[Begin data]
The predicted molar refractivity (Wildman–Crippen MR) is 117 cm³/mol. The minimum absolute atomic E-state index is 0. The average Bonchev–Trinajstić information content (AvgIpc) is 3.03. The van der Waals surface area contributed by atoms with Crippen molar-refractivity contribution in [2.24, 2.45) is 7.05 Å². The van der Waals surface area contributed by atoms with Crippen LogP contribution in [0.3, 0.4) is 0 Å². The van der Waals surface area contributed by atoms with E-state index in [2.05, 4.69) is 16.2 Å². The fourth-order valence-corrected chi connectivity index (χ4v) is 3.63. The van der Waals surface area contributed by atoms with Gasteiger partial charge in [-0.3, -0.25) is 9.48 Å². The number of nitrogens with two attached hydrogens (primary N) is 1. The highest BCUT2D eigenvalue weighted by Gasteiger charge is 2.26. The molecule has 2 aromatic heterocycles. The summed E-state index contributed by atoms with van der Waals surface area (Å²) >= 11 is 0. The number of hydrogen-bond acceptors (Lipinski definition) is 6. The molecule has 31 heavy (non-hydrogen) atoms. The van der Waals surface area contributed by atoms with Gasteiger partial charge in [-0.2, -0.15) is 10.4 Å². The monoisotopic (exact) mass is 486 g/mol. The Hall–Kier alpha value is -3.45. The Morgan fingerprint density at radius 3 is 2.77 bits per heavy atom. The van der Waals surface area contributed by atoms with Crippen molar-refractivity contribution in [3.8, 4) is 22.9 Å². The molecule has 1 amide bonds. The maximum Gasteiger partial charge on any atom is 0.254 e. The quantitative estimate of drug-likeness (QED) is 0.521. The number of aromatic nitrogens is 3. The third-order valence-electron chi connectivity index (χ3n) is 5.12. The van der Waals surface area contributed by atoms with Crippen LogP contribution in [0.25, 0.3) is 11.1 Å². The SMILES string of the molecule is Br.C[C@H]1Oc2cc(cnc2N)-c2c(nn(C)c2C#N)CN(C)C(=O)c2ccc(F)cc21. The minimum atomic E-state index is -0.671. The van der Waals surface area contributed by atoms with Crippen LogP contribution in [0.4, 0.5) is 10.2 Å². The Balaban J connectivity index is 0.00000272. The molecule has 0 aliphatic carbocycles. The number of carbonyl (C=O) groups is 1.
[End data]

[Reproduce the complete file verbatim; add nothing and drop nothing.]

The predicted molar refractivity (Wildman–Crippen MR) is 117 cm³/mol. The minimum absolute atomic E-state index is 0. The average Bonchev–Trinajstić information content (AvgIpc) is 3.03. The van der Waals surface area contributed by atoms with Crippen molar-refractivity contribution in [2.24, 2.45) is 7.05 Å². The van der Waals surface area contributed by atoms with Crippen LogP contribution in [0.3, 0.4) is 0 Å². The van der Waals surface area contributed by atoms with E-state index in [2.05, 4.69) is 16.2 Å². The fourth-order valence-corrected chi connectivity index (χ4v) is 3.63. The van der Waals surface area contributed by atoms with Gasteiger partial charge in [-0.3, -0.25) is 9.48 Å². The number of nitrogens with two attached hydrogens (primary N) is 1. The highest BCUT2D eigenvalue weighted by Gasteiger charge is 2.26. The molecule has 2 aromatic heterocycles. The summed E-state index contributed by atoms with van der Waals surface area (Å²) >= 11 is 0. The number of hydrogen-bond acceptors (Lipinski definition) is 6. The molecule has 31 heavy (non-hydrogen) atoms. The van der Waals surface area contributed by atoms with Gasteiger partial charge in [-0.2, -0.15) is 10.4 Å². The monoisotopic (exact) mass is 486 g/mol. The Hall–Kier alpha value is -3.45. The Morgan fingerprint density at radius 3 is 2.77 bits per heavy atom. The van der Waals surface area contributed by atoms with Crippen molar-refractivity contribution in [3.8, 4) is 22.9 Å². The molecule has 1 amide bonds. The maximum Gasteiger partial charge on any atom is 0.254 e. The quantitative estimate of drug-likeness (QED) is 0.521. The number of aromatic nitrogens is 3. The third-order valence-electron chi connectivity index (χ3n) is 5.12. The van der Waals surface area contributed by atoms with Crippen LogP contribution in [0.25, 0.3) is 11.1 Å². The SMILES string of the molecule is Br.C[C@H]1Oc2cc(cnc2N)-c2c(nn(C)c2C#N)CN(C)C(=O)c2ccc(F)cc21. The minimum atomic E-state index is -0.671. The van der Waals surface area contributed by atoms with Crippen LogP contribution in [0.4, 0.5) is 10.2 Å². The Balaban J connectivity index is 0.00000272. The molecule has 0 aliphatic carbocycles. The number of carbonyl (C=O) groups is 1.